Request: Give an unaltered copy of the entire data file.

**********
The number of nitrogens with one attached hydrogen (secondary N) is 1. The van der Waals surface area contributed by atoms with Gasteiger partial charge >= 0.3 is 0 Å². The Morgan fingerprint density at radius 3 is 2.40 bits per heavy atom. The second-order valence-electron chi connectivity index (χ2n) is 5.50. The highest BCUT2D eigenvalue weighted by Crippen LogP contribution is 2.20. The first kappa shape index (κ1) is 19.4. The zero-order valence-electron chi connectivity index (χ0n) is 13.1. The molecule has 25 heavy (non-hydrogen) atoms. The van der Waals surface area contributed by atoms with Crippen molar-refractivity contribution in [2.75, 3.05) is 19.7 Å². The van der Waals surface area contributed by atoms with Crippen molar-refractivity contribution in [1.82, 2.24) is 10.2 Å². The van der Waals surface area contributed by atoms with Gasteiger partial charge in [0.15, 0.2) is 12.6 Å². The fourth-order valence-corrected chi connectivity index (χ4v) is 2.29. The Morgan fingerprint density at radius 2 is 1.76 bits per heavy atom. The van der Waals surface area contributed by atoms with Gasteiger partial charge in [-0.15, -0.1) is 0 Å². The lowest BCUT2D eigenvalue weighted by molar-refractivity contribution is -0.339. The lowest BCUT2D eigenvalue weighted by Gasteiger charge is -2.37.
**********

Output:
The number of nitrogens with one attached hydrogen (secondary N) is 1. The van der Waals surface area contributed by atoms with Gasteiger partial charge >= 0.3 is 0 Å². The Morgan fingerprint density at radius 3 is 2.40 bits per heavy atom. The second-order valence-electron chi connectivity index (χ2n) is 5.50. The highest BCUT2D eigenvalue weighted by Crippen LogP contribution is 2.20. The first kappa shape index (κ1) is 19.4. The zero-order valence-electron chi connectivity index (χ0n) is 13.1. The molecule has 25 heavy (non-hydrogen) atoms. The van der Waals surface area contributed by atoms with Crippen molar-refractivity contribution in [2.75, 3.05) is 19.7 Å². The van der Waals surface area contributed by atoms with Crippen molar-refractivity contribution in [1.82, 2.24) is 10.2 Å². The van der Waals surface area contributed by atoms with Gasteiger partial charge in [0.15, 0.2) is 12.6 Å². The fourth-order valence-corrected chi connectivity index (χ4v) is 2.29. The Morgan fingerprint density at radius 2 is 1.76 bits per heavy atom. The van der Waals surface area contributed by atoms with Gasteiger partial charge in [-0.15, -0.1) is 0 Å². The lowest BCUT2D eigenvalue weighted by molar-refractivity contribution is -0.339. The lowest BCUT2D eigenvalue weighted by Gasteiger charge is -2.37.